October 7 – Reuters (Andreas Framke, Leigh Thomas and Philipp Halstrick): “The European Central Bank's unprecedented decision to use outside help for new asset purchases is stirring conflict among policymakers, highlighting the difficulty for the ECB of considering even more extreme policy action. ECB President Mario Draghi outlined last week new programs under which the euro zone's central bank will buy asset-backed securities… Concerned that individual central banks lack the required expertise, the ECB plans to employ an external bank or professional asset manager to buy the securities on its behalf… But within the ECB's Governing Council there are clashing views over how far it should go to revive lending in the euro zone and how these debt purchases should be carried out. Such friction over a key tool at a time of stagnating growth and worryingly weak price pressures in the euro zone risks weakening the ECB's resolve in the fight against deflation and poses questions as to how easily it could take further steps… German politicians have also raised objections. Others, such as Banque de France governor Christian Noyer, disagree with the way the ECB wants to go about the purchases…”
EM Bubble Watch:
October 10 – Bloomberg (Vladimir Kuznetsov): “Russia’s currency interventions have exceeded $3 billion this month as a domestic dollar shortage and slumping oil prices batter the ruble… The currency of the world’s biggest energy exporter suffered the world’s worst slide since June as U.S. and European sanctions make it harder for companies to refinance the nearly $55 billion of debt the central bank estimates is due through December.”
October 10 – Bloomberg (Natasha Doff): “Rising U.S. bond yields will weigh on an already battered lira this quarter as Turkey’s dependence on foreign capital is exposed by a stronger dollar, according to the currency’s top forecasters… Turkey’s currency is less than 5% away from its January record low as investors weigh the consequences of an eventual interest-rate increase by the Federal Reserve and as the war in neighboring Syria sparks Kurdish unrest at home. The lira’s fate may hang on whether the central bank in Ankara responds to the Fed by raising borrowing costs in a bid to limit capital outflows and deeper losses, according to Credit Suisse Group AG.”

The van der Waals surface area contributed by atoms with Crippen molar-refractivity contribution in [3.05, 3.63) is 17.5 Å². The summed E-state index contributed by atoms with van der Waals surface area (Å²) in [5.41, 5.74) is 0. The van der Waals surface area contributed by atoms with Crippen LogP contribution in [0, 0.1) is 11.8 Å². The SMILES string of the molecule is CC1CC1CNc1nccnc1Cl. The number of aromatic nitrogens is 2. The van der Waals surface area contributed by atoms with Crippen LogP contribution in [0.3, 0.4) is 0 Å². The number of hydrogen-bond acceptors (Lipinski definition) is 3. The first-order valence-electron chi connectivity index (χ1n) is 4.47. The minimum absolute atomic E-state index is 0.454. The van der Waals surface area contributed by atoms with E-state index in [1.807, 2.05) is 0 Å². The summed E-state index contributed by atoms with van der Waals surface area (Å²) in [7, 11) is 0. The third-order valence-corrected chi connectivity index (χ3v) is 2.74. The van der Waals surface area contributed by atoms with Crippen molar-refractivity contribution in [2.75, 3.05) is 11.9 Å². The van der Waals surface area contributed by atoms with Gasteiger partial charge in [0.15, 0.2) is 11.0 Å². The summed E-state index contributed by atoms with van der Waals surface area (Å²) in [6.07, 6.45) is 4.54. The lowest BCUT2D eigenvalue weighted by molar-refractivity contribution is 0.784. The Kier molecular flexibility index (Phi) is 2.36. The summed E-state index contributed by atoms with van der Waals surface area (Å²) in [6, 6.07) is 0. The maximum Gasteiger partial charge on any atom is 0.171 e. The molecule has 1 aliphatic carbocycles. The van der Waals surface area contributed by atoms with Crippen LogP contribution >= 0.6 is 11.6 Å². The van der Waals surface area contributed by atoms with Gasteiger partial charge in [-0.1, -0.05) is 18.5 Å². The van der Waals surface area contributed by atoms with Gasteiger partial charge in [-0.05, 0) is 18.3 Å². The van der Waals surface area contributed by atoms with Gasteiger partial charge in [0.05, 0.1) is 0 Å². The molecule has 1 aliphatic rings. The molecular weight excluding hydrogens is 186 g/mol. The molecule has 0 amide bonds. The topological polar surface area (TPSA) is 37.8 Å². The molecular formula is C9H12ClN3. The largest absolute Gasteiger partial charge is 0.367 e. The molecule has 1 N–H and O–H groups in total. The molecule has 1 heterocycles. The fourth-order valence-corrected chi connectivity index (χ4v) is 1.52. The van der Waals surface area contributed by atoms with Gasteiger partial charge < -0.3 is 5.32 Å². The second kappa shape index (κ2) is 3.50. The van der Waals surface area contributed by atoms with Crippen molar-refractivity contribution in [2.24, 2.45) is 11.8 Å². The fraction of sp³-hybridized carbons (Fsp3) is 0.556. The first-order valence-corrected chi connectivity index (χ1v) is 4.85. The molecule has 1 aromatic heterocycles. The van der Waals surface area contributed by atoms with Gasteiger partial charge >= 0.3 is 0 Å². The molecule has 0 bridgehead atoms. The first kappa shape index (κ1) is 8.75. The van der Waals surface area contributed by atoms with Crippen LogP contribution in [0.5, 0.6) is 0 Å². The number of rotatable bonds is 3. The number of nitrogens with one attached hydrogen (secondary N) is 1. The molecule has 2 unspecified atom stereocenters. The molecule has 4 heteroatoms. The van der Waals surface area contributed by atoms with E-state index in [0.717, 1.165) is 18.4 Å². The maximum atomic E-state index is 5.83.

October 10 – Bloomberg (Christopher Langner, Pooja Thakur and Tanya Angerer): “Singapore’s listed developers and real-estate investment trusts face their heaviest burden of near-term maturities on record just as home prices drop. The 80 property companies on Singapore’s stock exchange reported a combined S$23.5 billion ($18.5bn) of borrowings that have to be repaid within a year in their latest filings… The looming debt wall comes as the vacancy rate for condominiums soared to the highest since 2006, pushing prices to the lowest in almost two years…”
October 10 – Bloomberg (Mark Deen): “France’s credit rating outlook was reduced to negative from stable by Standard & Poor’s, which cited a deteriorating budgetary position amid constrained economic growth prospects… ‘We believe that, due to policy implementation risk related to the budgetary consolidation and structural reforms, a recovery of the French economy could prove elusive and that France’s public finances might deteriorate beyond 2014, although this is not our base-case scenario,’ according to the statement.”
October 7 – Reuters: “Europe's executive arm does not have the authority to reject France's budget over missed deficit-cutting targets, French Finance Minister Michel Sapin said… as he announced that no further spending cuts would be made next year. Euro zone officials have told Reuters that the European Commission is likely to reject the French draft budget at the end of the month and ask for a new one that would be more in line with its commitments. French officials have said they did not expect the budget to be rejected. Sapin said the reports were ‘wrong’. Rejecting the budget ‘is not within the powers of the Commission,’ he told RTL radio. ‘It cannot censure, it cannot reject the French budget or any other budget,’ he said. ‘Thankfully, in our democracies, the only place where we adopt, we reject, we censure, are the parliaments of the countries concerned."
October 10 – Bloomberg (Stefan Riecher, Rainer Buergin and Simon Kennedy): “European Central Bank President Mario Draghi and German Finance Minister Wolfgang Schaeuble differed over what further steps to take if the euro-area economy keeps weakening as the region came under renewed foreign pressure to revive growth. As the International Monetary Fund’s annual meeting in Washington began, Draghi pledged anew to loosen monetary policy more if needed and called on those governments with the room to ease fiscal policy to do so. By contrast, Schaeuble warned against U.S.-style quantitative easing and urged continued budgetary discipline. The differences demonstrate the lack of a common front in euro-area policy making as its economy continues to deteriorate…”
Global Bubble Watch: